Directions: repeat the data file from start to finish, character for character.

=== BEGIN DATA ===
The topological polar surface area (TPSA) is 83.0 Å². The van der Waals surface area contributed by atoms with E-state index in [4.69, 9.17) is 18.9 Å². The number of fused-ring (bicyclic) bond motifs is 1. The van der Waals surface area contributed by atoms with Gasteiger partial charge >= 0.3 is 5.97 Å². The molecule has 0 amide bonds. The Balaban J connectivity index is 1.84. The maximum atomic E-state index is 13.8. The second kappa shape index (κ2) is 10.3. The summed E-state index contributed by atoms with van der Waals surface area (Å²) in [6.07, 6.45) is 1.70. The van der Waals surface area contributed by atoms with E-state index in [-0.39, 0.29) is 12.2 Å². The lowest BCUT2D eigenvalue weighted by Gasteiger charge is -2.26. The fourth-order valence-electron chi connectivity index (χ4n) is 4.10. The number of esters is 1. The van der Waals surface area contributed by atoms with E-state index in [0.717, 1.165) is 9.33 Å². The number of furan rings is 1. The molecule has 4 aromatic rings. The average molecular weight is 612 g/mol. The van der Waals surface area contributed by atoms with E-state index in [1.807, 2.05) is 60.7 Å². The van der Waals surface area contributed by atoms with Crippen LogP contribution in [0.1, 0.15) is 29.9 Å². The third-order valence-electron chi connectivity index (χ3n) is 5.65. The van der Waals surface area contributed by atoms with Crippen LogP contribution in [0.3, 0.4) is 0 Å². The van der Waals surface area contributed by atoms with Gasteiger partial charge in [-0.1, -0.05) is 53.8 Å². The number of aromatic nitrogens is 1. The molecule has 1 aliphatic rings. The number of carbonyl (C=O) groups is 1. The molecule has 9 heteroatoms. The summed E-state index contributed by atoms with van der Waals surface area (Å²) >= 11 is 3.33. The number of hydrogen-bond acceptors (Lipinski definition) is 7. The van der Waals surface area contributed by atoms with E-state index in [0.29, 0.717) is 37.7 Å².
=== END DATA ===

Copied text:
The topological polar surface area (TPSA) is 83.0 Å². The van der Waals surface area contributed by atoms with E-state index in [4.69, 9.17) is 18.9 Å². The number of fused-ring (bicyclic) bond motifs is 1. The van der Waals surface area contributed by atoms with Gasteiger partial charge >= 0.3 is 5.97 Å². The molecule has 0 amide bonds. The Balaban J connectivity index is 1.84. The maximum atomic E-state index is 13.8. The second kappa shape index (κ2) is 10.3. The summed E-state index contributed by atoms with van der Waals surface area (Å²) in [6.07, 6.45) is 1.70. The van der Waals surface area contributed by atoms with E-state index in [-0.39, 0.29) is 12.2 Å². The lowest BCUT2D eigenvalue weighted by Gasteiger charge is -2.26. The fourth-order valence-electron chi connectivity index (χ4n) is 4.10. The number of esters is 1. The van der Waals surface area contributed by atoms with E-state index in [0.717, 1.165) is 9.33 Å². The number of furan rings is 1. The molecule has 4 aromatic rings. The average molecular weight is 612 g/mol. The van der Waals surface area contributed by atoms with E-state index in [1.807, 2.05) is 60.7 Å². The van der Waals surface area contributed by atoms with Crippen LogP contribution in [0.1, 0.15) is 29.9 Å². The third-order valence-electron chi connectivity index (χ3n) is 5.65. The van der Waals surface area contributed by atoms with Crippen LogP contribution in [0.3, 0.4) is 0 Å². The van der Waals surface area contributed by atoms with Gasteiger partial charge in [-0.1, -0.05) is 53.8 Å². The number of aromatic nitrogens is 1. The molecule has 1 aliphatic rings. The number of carbonyl (C=O) groups is 1. The molecule has 9 heteroatoms. The summed E-state index contributed by atoms with van der Waals surface area (Å²) >= 11 is 3.33. The number of hydrogen-bond acceptors (Lipinski definition) is 7. The van der Waals surface area contributed by atoms with E-state index in [0.29, 0.717) is 37.7 Å².